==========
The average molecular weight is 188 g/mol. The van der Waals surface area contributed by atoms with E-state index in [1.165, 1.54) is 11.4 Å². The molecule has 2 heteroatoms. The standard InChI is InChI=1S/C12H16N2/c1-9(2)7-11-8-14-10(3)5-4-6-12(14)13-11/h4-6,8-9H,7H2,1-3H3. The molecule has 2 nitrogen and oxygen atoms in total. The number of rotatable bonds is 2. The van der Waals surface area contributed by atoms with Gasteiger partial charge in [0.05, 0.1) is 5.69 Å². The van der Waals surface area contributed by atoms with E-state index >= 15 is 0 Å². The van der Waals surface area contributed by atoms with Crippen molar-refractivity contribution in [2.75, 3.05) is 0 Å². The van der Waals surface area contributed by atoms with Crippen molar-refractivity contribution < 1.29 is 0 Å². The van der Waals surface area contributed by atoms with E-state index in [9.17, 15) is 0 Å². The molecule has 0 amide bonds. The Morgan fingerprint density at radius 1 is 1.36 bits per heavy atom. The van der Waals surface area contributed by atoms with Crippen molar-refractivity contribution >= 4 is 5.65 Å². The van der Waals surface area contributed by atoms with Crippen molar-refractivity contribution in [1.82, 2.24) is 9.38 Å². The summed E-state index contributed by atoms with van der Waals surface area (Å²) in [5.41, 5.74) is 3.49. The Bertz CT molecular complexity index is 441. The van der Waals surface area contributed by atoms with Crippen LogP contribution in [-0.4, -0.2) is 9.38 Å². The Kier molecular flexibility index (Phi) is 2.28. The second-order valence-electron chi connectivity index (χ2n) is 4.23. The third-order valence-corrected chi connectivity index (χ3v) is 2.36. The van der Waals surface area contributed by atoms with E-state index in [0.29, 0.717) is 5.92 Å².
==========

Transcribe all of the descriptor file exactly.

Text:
The average molecular weight is 188 g/mol. The van der Waals surface area contributed by atoms with E-state index in [1.165, 1.54) is 11.4 Å². The molecule has 2 heteroatoms. The standard InChI is InChI=1S/C12H16N2/c1-9(2)7-11-8-14-10(3)5-4-6-12(14)13-11/h4-6,8-9H,7H2,1-3H3. The molecule has 2 nitrogen and oxygen atoms in total. The number of rotatable bonds is 2. The van der Waals surface area contributed by atoms with Gasteiger partial charge in [0.05, 0.1) is 5.69 Å². The van der Waals surface area contributed by atoms with E-state index >= 15 is 0 Å². The van der Waals surface area contributed by atoms with Crippen molar-refractivity contribution in [2.75, 3.05) is 0 Å². The van der Waals surface area contributed by atoms with Crippen molar-refractivity contribution < 1.29 is 0 Å². The van der Waals surface area contributed by atoms with E-state index in [9.17, 15) is 0 Å². The molecule has 0 amide bonds. The Morgan fingerprint density at radius 1 is 1.36 bits per heavy atom. The van der Waals surface area contributed by atoms with Crippen molar-refractivity contribution >= 4 is 5.65 Å². The van der Waals surface area contributed by atoms with Crippen molar-refractivity contribution in [1.82, 2.24) is 9.38 Å². The summed E-state index contributed by atoms with van der Waals surface area (Å²) in [5.41, 5.74) is 3.49. The Bertz CT molecular complexity index is 441. The van der Waals surface area contributed by atoms with Crippen LogP contribution in [-0.4, -0.2) is 9.38 Å². The Kier molecular flexibility index (Phi) is 2.28. The second-order valence-electron chi connectivity index (χ2n) is 4.23. The third-order valence-corrected chi connectivity index (χ3v) is 2.36. The van der Waals surface area contributed by atoms with E-state index in [0.29, 0.717) is 5.92 Å².